Robert Farley’s recent critique of a 2011 article I wrote for the Diplomat makes some interesting points, yet requires a reply.
Two points deserve particular focus:
First, Farley writes, “The USAF remains substantially behind the Navy in how it conceptualizes its contribution to ‘soft’ or ‘smart’ American power.” To substantiate this claim, he compares the Navy’s latest strategic guidance from 2007 to an Air Force document written immediately following the Soviet Union’s demise. If Farley would like to compare apples to apples, it is more appropriate to pair the Navy’s Cooperative Strategy for 21st Century Sea Power with the Air Force’s Global Partnership Strategy (2011). In the latter, readers will find a broad overview of the many soft power activities the U.S. Air Force currently conducts. For example, the Global Partnership Strategy mentions 86 different security cooperation programs and activities the USAF employs as part of its soft power efforts. The Air Force’s Aviation Enterprise Development program is worth highlighting because so few are aware of its role in promoting the development of modern civil aviation practices and infrastructure across the developing world. Here, air advisors work with host nations to develop the practices that an advanced nation relies on to ensure safe, secure, and efficient aviation. Remember, this is only one of 86 programs or activities.Enjoying this article? Click here to subscribe for full access. Just $5 a month.
What may be surprising to many readers is that the USAF and USN engage in many, if not most, of the same types of soft power activities. This should actually come as no surprise since each service is tasked to perform their respective missions within their domains.
As a former U.S. Navy sailor, I have some experience in “maintaining the global commons.” What Farley does not address is why the Navy is focused on the global commons. The simple fact is that since the end of World War II, demonstrating relevance is proving increasingly difficult for a Navy built around large combat fleets. Where the Air Force has successfully adapted its platforms for missions in Afghanistan, Iraq, and elsewhere, the Navy is fighting to remain relevant and justify its share of the golden mean. Focusing on soft power and the global commons is a shrewd move in a tightening budgetary environment.
While Navy supporters like to point out that 70% of the earth’s surface is covered by water, they seem to forget that 100% of the earth’s surface is covered by air — with no place on earth out of the U.S. Air Force’s reach. This is a point that is not lost on nations in the Asia-Pacific. It plays a major role in explaining why so many allied and partner nations are actively seeking to work with the USAF across a spectrum of activities.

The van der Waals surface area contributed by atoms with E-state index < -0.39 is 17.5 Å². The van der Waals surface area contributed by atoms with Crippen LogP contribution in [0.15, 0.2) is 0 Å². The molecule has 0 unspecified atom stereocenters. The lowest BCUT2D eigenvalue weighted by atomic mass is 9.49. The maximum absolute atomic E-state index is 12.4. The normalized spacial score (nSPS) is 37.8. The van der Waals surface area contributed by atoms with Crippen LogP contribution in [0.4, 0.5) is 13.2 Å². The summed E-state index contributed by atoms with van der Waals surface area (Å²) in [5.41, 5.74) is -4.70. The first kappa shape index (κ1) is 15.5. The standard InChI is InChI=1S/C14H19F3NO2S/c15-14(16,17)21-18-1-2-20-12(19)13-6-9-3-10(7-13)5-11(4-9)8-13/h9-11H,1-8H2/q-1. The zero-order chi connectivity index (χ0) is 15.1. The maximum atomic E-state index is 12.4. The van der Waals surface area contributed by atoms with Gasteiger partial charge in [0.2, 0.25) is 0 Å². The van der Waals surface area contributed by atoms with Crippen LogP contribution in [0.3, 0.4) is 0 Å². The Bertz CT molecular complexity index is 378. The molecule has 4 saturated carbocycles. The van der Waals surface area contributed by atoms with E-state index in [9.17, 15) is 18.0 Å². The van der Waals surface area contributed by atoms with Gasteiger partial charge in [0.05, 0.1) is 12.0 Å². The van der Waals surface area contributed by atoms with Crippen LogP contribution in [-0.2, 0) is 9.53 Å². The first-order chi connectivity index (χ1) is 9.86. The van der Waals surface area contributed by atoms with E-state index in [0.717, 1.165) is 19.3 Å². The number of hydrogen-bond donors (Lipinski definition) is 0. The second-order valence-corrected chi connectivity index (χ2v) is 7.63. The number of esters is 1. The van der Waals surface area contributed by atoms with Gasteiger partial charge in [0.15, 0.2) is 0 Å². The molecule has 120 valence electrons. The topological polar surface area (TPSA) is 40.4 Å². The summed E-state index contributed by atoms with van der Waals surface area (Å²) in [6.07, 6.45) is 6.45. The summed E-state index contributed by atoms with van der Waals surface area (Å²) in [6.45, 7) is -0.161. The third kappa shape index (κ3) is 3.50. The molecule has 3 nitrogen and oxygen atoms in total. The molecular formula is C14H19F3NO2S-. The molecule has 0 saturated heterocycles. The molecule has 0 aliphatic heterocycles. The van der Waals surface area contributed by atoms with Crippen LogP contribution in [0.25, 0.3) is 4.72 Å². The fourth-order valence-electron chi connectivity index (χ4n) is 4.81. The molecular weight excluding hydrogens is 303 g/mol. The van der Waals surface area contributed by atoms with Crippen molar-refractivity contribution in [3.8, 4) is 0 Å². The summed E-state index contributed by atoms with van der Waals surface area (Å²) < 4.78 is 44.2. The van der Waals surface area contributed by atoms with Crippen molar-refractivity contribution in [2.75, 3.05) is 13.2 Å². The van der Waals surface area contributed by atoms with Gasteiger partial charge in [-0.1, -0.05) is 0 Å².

America’s adversaries understand that airpower is the United States’ greatest asymmetric advantage. Thus, improving the capabilities of allies and partners is an attractive area of collaboration for them and allows America to conduct diplomacy from a position of strength.
Second, Farley writes, “While airpower theorists have mellowed over the years, the most important thinkers still conceive of airpower in kinetic, war fighting terms, rather than in terms of systemic maintenance.” This point fails to acknowledge the concrete diplomatic efforts (system maintenance) of the U.S. Air Force. The USAF plays a pivotal role in the International Telecommunications Union’s diplomatic processes related to spectrum management and satellite communications. And as the leader within the American space community, the Air Force has and continues to play a central role in promoting the peaceful use of outer space along with providing space situational awareness to the international community.
The Air Force has focused less on soft power missions in regard to traditional airpower operations over the past 20 years, but for good reason. When the Army and Marine Corps left Iraq after Desert Storm (1992), the Air Force stayed behind for Northern Watch and Southern Watch, which lasted until Operation Iraqi Freedom (OIF) began in 2003. At the same time the Air Force was maintaining no fly zones over Iraq, airpower was playing a central role across the Balkans — winning a war from the air in Kosovo (1999). Before Airmen had time to rest and refit, Operation Enduring Freedom (OEF) (2001) began in Afghanistan and is now in its second decade. Constant operations are ensuring that the Air Force remains focused on combat operation, rather than contemplating theories of warfare.
The last time Airmen really had the time to reflect on what they had learned and what might come to pass were the interwar years. It was during that period, when Billy Mitchell and Hugh Trenchard developed the theory behind strategic bombing.
Fiscal realities will inhibit the Air Force from engaging airpower diplomacy at its full capacity. With a shrinking fleet of aircraft and a declining number of Airmen, senior leaders are and will continue to make tough choices between conducting soft power missions and organizing, training, and equipping to fight and win the nation’s wars. The demand for airpower has remained high over the past two decades. That is unlikely to change in coming years. Offering means by which the USAF can effectively and efficiently perform both roles is an area where an opportunity to contribute exists.
Adam B. Lowther is a member of the faculty at the U.S. Air Force's Air University. The views expressed are those of the author.